‘One earth, one family, one future’ was the official theme of this year’s G-20 Summit in New Delhi. But for the thousands of delegates from around the world who descended on Bharat Mandapam, the summit venue at Pragati Maidan, the theme could just as well have added: ‘one leader’.
Through the streets of Delhi, and adorning all roads leading to Bharat Mandapam, so ubiquitous was Prime Minister Narendra Modi’s visage, staring down from posters that had popped up every few dozen metres, that some of the visitors from abroad asked if this was “normal in Indian culture”. In both western and Asian democracies, it is quite unusual to see photographs of elected leaders other than inside government offices and official buildings or during elections, they pointed out.
There is much that the September 9-10 New Delhi G-20 Leaders’ Summit will be remembered for. It ended with a stunning diplomatic success for India, producing, amid an extraordinary divide between the West and the Russia-China axis, a consensus in the shape of the New Delhi Declaration.
Arrived at the last minute by India’s team of negotiators under Sherpa Amitabh Kant, the declaration marked the emergence of the Global South as a powerful voice.
The G-20 in New Delhi will particularly be remembered for the inclusion of the African Union as the group’s latest member, as the 55-nation union becomes only the second regional bloc after the European Union.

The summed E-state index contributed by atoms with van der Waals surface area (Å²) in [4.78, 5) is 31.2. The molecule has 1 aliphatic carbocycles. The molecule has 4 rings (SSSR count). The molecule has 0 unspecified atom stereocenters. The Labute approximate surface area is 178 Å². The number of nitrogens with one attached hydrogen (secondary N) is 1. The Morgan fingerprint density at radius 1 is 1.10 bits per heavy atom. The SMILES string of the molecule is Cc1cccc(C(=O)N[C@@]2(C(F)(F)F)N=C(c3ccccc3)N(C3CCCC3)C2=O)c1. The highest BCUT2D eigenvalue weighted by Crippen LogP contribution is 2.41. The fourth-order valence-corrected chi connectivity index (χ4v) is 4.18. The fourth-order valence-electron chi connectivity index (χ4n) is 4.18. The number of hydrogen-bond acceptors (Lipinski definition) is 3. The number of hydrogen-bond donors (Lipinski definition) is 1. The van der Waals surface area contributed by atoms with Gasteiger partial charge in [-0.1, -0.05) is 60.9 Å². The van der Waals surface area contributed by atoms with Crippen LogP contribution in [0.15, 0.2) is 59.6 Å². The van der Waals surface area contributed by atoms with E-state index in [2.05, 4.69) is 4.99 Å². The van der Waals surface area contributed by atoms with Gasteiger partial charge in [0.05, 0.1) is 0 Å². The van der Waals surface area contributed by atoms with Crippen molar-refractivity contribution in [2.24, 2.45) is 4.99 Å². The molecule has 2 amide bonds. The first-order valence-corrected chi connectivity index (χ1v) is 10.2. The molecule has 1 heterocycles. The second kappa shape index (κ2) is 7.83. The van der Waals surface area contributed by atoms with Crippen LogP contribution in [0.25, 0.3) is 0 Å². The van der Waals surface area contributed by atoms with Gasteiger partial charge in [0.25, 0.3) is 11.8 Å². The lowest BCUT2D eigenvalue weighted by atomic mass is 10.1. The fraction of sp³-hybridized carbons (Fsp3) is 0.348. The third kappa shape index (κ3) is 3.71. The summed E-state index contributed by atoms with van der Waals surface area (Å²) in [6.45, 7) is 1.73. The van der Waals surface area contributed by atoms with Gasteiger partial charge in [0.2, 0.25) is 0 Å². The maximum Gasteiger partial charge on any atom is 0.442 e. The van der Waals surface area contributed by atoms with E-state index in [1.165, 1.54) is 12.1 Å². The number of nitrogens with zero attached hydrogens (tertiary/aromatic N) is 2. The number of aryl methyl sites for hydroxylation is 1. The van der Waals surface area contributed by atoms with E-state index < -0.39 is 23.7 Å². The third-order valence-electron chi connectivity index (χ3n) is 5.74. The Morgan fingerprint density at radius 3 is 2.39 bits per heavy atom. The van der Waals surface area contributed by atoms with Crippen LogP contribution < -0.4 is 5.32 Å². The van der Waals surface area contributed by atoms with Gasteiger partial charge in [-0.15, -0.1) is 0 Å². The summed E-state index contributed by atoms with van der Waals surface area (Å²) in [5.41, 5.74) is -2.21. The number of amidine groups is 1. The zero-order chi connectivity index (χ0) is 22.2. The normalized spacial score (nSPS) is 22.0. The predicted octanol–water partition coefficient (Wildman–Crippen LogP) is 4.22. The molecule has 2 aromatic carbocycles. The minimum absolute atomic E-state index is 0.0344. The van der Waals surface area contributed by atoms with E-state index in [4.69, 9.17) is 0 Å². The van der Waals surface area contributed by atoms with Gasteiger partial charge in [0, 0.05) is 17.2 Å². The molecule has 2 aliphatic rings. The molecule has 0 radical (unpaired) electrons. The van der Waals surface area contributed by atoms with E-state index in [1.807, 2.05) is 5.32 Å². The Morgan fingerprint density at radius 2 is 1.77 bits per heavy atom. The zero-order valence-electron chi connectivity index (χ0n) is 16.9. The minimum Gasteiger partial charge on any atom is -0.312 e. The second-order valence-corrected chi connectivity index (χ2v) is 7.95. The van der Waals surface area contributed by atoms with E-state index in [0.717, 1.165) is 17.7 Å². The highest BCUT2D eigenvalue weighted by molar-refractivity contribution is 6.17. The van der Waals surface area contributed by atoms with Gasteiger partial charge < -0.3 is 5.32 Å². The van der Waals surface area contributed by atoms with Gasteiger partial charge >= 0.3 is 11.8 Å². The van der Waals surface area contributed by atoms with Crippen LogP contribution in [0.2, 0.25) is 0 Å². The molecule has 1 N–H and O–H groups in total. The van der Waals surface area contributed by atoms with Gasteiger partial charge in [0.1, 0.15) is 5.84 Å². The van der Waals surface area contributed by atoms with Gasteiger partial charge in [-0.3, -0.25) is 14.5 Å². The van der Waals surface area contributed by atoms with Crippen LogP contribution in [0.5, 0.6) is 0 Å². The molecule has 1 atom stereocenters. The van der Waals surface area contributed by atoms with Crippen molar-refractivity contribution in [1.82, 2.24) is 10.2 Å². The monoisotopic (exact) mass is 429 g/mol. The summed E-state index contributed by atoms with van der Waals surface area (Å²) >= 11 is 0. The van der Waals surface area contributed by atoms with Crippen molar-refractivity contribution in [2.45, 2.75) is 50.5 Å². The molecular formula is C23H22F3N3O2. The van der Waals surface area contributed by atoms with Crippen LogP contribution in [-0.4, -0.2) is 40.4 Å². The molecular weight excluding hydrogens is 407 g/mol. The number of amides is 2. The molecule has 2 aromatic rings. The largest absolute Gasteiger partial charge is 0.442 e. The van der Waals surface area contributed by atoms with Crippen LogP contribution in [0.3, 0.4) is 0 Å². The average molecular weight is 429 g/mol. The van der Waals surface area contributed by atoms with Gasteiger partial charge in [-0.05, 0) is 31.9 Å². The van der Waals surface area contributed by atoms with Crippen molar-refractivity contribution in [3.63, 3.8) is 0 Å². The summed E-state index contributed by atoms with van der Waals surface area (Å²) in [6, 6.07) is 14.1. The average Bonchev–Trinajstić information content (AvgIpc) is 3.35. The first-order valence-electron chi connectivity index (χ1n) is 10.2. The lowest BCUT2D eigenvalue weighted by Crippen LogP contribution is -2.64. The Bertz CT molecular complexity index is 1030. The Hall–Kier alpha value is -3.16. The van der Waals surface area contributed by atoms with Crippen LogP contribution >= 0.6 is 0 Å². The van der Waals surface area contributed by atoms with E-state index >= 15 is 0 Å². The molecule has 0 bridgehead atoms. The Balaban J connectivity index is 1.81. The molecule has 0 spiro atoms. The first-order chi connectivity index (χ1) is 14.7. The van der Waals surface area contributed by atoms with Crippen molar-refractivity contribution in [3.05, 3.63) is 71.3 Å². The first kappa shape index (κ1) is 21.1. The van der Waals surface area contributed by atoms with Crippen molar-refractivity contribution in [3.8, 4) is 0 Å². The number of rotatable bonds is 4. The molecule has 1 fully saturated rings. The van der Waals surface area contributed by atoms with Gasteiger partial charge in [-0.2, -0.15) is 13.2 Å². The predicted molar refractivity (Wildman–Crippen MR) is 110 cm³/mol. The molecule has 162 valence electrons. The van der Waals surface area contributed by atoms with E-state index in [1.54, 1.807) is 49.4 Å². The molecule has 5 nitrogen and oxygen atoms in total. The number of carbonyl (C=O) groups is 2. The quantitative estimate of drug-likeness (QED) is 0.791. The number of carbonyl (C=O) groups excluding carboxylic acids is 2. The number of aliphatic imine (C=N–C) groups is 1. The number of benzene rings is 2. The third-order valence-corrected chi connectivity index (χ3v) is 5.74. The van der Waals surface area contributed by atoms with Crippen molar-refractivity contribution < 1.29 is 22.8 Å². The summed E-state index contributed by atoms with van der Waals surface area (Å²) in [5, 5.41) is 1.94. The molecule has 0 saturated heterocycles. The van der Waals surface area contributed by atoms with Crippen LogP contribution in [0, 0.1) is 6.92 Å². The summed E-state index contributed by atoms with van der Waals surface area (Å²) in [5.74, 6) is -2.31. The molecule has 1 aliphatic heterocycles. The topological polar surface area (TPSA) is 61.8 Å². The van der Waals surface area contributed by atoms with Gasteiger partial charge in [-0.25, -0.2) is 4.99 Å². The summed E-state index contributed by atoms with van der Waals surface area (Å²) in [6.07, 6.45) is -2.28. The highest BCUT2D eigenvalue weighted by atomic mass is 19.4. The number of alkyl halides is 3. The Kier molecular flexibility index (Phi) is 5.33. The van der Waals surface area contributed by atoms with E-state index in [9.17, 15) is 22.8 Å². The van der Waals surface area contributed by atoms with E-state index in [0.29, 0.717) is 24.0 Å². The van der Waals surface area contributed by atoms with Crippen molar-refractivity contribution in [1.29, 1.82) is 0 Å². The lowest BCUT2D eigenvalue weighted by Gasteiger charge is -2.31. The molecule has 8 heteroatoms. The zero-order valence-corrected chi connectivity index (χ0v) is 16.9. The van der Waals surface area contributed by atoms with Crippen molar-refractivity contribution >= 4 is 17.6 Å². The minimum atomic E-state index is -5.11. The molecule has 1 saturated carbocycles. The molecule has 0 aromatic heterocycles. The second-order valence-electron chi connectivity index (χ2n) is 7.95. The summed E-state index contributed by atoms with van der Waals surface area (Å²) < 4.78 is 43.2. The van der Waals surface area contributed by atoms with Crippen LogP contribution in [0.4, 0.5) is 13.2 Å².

But beyond the diplomacy, the G-20 will also be remembered for the extraordinary personalisation of what is, in essence, an annual multilateral gathering of world leaders. A personalisation and politicisation that hasn’t been done by any previous host of the G-20, including last year’s host, Indonesian President Joko Widodo, who pulled off a summit, with a declaration, and without heralding it as a major political triumph.
The Hangzhou precedent
Perhaps the only comparable politicisation of a G-20 summit was by China and its leader Xi Jinping. In 2016, Chinese organisers made the Hangzhou summit, like everything else in China these days, a tribute to Xi. Hangzhou perhaps rewrote the G-20 playbook and elevated a routine diplomatic affair to a political spectacle. In the days leading up to that summit, and a good four years before COVID-19, China saw its first lockdown — the city was emptied, covered in an extraordinary security blanket, and residents “encouraged” to go on holiday.
The parallels in Delhi 2023 were striking — a locked-down city and closed small businesses. Yet, even by the standards of Hangzhou, where State media coverage was all about Xi, Delhi took the political adulation to another level. “We didn’t even see this in China with Xi Jinping,” remarked one visiting European journalist wryly.
On their drive from their designated hotels through Delhi’s deserted streets on the G-20 weekend, the image that greeted the capital’s visitors was the face of Modi, and Modi alone, which adorned thousands of hoardings and posters all across the heart of the city. Several diplomats remarked on the fact that there were no photos of any of the other G-20 heads of state attending. The show would have only one star.
The personalisation of the G-20 summit was not just restricted to billboards and photo-ops, however. Officials said that Modi took a deep interest in personally choosing each gift, and each menu, and each experience for leaders at the event. The menus, for instance, were vegetarian, as the Prime Minister himself is, and replete with millets, the chosen grain that India pushed for at the United Nations, to make 2023 the Year of the Millet.